Advance Magazine Publishers, Inc. v. Vogue Int'l, 123 F. Supp. 2d 790 (D.N.J. 2000) (full-text).
Factual Background Edit
Plaintiff, owners of the fashion magazines VOGUE and TEEN VOGUE, filed suit against defendant for trademark infringement, unfair competition, dilution, and cybersquatting under the ACPA, and sought to preliminarily enjoin defendant from using the domain names “teenvogue.com,” “teenvogue.net,” and “vogue-international.com” for websites offering clothing, cosmetics, and fashion accessories for sale.
Trial Court Proceedings Edit
The court held that plaintiff established a substantial likelihood of success on its trademark infringement and unfair competition claims by establishing a likelihood of confusion. Plaintiff also prevailed on its ACPA claim by showing that (1) the VOGUE trademarks were famous when defendant registered the disputed domain names in early 2000, (2) defendant’s use of the marks in connection with an inferior website and to market inferior products would likely dilute the VOGUE marks, and (3) defendant had a bad faith intent to profit from the infringement of the marks as he worked in the fashion industry, he was aware of the prominence of VOGUE magazine when he registered the domain names, and he admitted to a private investigator that he was capitalizing on the fame of VOGUE magazine.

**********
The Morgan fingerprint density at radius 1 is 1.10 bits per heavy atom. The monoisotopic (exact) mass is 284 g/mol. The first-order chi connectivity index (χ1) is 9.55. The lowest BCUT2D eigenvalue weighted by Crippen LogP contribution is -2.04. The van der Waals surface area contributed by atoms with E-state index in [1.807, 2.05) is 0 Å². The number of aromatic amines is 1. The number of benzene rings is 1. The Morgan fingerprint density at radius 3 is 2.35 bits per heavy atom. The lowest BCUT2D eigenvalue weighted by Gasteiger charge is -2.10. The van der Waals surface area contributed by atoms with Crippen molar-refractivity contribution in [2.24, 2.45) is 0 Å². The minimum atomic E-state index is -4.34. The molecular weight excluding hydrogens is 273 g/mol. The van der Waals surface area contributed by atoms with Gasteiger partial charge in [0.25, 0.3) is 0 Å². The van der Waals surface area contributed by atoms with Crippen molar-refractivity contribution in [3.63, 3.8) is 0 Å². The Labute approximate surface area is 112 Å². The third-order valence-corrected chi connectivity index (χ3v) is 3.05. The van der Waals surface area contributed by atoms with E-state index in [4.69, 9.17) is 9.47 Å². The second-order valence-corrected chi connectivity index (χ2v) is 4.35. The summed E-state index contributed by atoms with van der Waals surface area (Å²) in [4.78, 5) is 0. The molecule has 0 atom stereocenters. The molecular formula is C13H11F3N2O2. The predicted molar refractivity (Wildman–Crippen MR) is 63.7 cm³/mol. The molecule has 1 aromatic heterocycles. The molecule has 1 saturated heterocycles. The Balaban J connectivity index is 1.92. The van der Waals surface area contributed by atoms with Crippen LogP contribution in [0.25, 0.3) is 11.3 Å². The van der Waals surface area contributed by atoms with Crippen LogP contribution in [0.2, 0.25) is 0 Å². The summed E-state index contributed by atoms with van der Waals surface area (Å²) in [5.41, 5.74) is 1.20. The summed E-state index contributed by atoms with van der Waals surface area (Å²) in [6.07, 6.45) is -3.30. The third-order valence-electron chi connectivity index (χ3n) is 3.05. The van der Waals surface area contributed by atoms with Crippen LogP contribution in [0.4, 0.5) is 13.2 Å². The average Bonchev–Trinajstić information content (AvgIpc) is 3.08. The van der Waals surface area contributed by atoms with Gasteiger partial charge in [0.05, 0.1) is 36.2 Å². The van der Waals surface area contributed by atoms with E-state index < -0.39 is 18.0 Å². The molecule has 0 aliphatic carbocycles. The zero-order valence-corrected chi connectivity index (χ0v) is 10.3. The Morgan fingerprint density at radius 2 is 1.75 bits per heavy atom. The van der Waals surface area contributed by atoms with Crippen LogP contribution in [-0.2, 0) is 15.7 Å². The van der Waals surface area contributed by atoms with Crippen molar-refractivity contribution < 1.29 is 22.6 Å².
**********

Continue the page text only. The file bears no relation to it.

The court preliminarily enjoined defendant from "maintaining, transferring, or using the domain names teenvogue.com, teenvogue.net, and vogueinternational.com, and the company name Vogue International.” The court did not identify any specific defenses asserted by defendant, apparently because defendant, appearing pro se, failed to submit an opposition brief or appear at the hearing.
- This page uses content from Finnegan's Internet Trademark Case Summaries. This entry is available under the Creative Commons Attribution-Share Alike License 3.0 (Unported) (CC-BY-SA).